When I enter the Theater of Vanves in the south of Paris, I see a stage framed like an A4 paper, with a 90-degree folded header made of light panel. Indeed, it is a letter from you to “Dear N”, brightly illustrated on the header. You appear on stage, talking to us casually and timidly about a few intriguing letters probably from your research, before elaborating Wendy Houston’s last one to Nigel Charnock.
Then the light over audience turns down; Your monologue – Houston’s letter to start with – is then punctuated with one raising arm or another stretching leg. Speed up, circle back, repeat, switch language (French or Italian), insert singing…you dramatize further the letter with your vocal. Simultaneously, the letter, word by word, is shown on the glowing header. In addition, you entertain us with accessorized performance: black cane, red carpet, confetti popper, to name a few. I can tell your sincerity of saying “Dear N, I wanted to be too much too” yet I see several times your unease or hesitation.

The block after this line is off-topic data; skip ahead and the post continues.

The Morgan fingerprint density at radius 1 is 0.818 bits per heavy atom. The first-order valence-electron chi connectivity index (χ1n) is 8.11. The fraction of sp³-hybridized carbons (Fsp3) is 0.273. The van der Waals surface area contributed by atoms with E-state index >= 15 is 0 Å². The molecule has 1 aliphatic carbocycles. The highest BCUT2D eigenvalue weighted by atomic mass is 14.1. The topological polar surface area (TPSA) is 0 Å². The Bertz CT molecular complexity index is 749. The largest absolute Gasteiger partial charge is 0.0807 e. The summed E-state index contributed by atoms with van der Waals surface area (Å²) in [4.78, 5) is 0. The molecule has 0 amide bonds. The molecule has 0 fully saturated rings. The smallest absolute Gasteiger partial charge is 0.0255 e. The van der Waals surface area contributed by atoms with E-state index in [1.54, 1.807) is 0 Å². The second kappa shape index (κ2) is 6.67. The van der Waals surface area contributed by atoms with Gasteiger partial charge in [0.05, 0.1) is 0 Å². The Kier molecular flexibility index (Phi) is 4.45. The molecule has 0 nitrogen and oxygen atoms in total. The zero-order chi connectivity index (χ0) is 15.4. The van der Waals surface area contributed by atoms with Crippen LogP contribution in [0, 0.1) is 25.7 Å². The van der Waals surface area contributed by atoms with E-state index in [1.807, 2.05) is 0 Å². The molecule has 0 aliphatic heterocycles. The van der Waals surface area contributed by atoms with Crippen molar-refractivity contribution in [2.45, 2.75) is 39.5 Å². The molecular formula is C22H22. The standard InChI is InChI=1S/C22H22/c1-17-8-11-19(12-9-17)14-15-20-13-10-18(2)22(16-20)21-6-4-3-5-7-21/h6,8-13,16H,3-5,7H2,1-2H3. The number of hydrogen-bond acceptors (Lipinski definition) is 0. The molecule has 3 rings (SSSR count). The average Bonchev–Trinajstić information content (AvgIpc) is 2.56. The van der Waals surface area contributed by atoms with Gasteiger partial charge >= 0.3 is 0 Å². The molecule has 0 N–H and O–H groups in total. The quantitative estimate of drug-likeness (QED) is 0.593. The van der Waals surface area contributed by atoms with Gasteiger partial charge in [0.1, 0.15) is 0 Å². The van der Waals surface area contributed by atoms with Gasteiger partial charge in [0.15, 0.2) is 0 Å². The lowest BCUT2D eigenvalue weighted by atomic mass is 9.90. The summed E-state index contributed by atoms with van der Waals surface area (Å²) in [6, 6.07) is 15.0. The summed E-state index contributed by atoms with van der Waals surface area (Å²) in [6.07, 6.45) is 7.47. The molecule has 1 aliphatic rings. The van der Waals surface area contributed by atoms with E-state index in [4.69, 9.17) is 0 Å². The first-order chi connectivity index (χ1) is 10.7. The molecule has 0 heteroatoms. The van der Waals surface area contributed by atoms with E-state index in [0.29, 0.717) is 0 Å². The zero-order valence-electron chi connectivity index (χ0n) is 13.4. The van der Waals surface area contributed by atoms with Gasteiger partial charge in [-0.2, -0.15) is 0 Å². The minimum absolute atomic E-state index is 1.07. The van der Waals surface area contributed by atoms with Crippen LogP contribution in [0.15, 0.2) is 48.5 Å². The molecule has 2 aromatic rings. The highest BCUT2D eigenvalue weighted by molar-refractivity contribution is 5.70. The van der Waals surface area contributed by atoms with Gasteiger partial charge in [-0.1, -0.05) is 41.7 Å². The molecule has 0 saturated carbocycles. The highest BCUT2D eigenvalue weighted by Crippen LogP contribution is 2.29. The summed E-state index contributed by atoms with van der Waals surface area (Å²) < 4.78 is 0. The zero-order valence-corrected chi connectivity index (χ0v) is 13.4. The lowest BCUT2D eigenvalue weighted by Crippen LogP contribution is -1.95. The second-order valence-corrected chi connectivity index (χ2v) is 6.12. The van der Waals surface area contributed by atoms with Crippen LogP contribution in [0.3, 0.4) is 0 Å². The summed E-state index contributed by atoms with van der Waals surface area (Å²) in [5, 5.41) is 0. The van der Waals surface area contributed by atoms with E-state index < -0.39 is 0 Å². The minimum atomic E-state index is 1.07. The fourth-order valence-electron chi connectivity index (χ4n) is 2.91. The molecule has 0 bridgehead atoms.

The multitude of sequences and the blankness of letter content turn the one-hour show relentless despite a few scenic moments. My favorite is when the header starts dimming as black tears rolling over human face, till full black. When you turn the microphone to the audience before leaving the stage, I have difficulty in singing the refrain (something like “You died so I could live and dance”) as I still haven’t known who Charnock is and why he is dear to you. Back home, I do get the sense of “too much” after watching a short extract of One Dixon Road on YouTube.